When a company starts growing big, it starts getting lots of people on it's payroll and lots of expenses. They need to keep earning their huge profits monthly or the company will collapse.

    Economists will be able to confirm to you that there is such a thing as growing too big. Once a company becomes big, it's very hard to shrink again...

    So yes. It does hurt them everytime they lose subscribers.

  4. #64
    The Insane det's Avatar
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    SW seemed comfortable with 1.7 mill subs, under 500k they went F2P. Blizzard originally hoped for 800 000 subs in Classic.

    Soooo....I guess between 500 000 and 1 million. Then again...Blizzard has grown to 4000 employees. If WoW ever dropped under 1 million they either need to have another profitable franchise up (like Titan) or lay of people massively.
    Originally Posted by Blizzard Entertainment
    One cause is a cognitive bias called projection bias. Essentially living inside your own head your entire life makes it exceedingly difficult to understand how others do not also live your same life, think your same thoughts, and hold your same beliefs. In many cases it's quite frustrating to try to empathize and understand why you yourself may not be the center of the universe, which generally results in one 'acting out' in various ways.
    So, in short: the internet.

  5. #65
    They developed WoW with an expectation of 400,000 subs total in a best case scenario, it went just a little better than planned.

    Now, that would not support the current infrastructure, however, with sub closes, they downsize on infrastructure, so the cost goes down as revenue goes down.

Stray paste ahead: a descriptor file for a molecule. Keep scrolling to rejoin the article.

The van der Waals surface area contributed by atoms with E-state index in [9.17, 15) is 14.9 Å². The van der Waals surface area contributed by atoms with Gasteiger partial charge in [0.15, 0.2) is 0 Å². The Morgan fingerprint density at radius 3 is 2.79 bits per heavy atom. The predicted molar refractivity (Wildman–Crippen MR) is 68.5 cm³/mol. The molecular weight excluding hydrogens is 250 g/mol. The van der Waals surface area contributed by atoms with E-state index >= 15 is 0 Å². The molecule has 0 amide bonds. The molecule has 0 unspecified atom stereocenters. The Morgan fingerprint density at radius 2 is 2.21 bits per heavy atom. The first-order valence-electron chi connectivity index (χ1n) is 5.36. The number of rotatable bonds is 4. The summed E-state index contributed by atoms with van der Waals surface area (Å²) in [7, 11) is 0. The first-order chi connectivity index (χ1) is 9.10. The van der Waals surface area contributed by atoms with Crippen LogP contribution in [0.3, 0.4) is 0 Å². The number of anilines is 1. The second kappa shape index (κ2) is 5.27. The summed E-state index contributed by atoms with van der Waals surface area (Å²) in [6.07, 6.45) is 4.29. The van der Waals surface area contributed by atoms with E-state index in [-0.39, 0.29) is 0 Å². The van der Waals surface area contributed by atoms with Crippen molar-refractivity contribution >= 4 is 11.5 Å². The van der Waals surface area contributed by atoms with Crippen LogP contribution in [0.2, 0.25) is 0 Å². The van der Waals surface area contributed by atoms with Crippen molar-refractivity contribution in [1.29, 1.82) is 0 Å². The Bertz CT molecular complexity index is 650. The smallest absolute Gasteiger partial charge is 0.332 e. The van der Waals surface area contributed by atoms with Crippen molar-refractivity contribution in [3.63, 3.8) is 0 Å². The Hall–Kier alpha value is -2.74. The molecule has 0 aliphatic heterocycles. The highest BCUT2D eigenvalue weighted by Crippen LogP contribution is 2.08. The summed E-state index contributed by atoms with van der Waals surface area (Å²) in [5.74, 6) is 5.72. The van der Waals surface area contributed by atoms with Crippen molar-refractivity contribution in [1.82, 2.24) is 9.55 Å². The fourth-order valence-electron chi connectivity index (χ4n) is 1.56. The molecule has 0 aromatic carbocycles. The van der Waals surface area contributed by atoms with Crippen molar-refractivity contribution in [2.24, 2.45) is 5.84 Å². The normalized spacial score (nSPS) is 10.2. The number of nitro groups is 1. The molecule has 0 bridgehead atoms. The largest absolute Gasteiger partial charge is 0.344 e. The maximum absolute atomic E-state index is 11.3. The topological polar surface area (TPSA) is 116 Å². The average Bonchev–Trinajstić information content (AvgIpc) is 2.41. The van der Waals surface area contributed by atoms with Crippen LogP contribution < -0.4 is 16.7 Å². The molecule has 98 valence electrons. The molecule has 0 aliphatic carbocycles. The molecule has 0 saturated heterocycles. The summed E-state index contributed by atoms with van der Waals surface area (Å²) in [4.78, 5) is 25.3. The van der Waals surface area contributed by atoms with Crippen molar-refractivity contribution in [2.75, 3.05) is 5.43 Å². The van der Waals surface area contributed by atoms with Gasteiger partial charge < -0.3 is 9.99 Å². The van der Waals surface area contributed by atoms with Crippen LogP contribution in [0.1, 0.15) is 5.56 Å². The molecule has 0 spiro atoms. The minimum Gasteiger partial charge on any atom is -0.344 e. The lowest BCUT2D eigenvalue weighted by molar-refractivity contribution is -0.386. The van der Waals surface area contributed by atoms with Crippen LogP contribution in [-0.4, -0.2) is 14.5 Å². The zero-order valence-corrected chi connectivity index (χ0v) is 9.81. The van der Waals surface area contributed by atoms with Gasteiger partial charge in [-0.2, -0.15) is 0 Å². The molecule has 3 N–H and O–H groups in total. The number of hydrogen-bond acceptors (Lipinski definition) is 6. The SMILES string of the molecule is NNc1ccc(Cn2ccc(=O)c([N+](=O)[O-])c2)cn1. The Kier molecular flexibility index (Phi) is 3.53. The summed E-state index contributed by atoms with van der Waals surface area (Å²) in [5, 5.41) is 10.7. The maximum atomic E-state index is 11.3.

I'd say 300k to 1 Mill is needed to keep content updated at a decent speed, but that would bring a hell of a lot of server closes, staff lay offs and much longer and less customer support etc.

    Tbh, they could make it work with 100,000k with a skeleton staff and basically no updates, but that wouldn't sustain players interests for long.

  6. #66
    This game won't ever dip below ~3mil subscribers, not while it's the cash money generating machine that it is. If upkeep starts taking a toll there's plenty of fat that can be trimmed off and plenty of gimmicks Blizzard can do to keep player baser steady; merge servers, get the barren Ally heavy server merged with the Horde ghost town servers. Legacy servers that feature only up to a certain expansion, or Progression Servers that unlock expansions as players beat raids, etc. Not to mention the vanity pets/mounts/outfits that take less than a week to produce but garner millions of dollars in buys.

    Game isn't going anywhere and will stay valid until the next monolithic MMO comes out. EQNext (super EQ fan here) will forge the baby steps that the next blockbuster will be based off of, meaning the next WoW won't be around for at least another 3-5 years, if that.

  7. #67
    They could do with 1k subs if they wanted to, the only question is how much would the content suffer and which way would the game go. As long as the game loses a couple of 100k subs over a couple of quarters I don't think they really care. But if the game suddenly went from 7million to like 500k then they would start to shut the whole thing down.

    Expansions still bring in a lot of people, old and new so it's just a question of Blizzard's bussiness model which none of us have acces to sadly.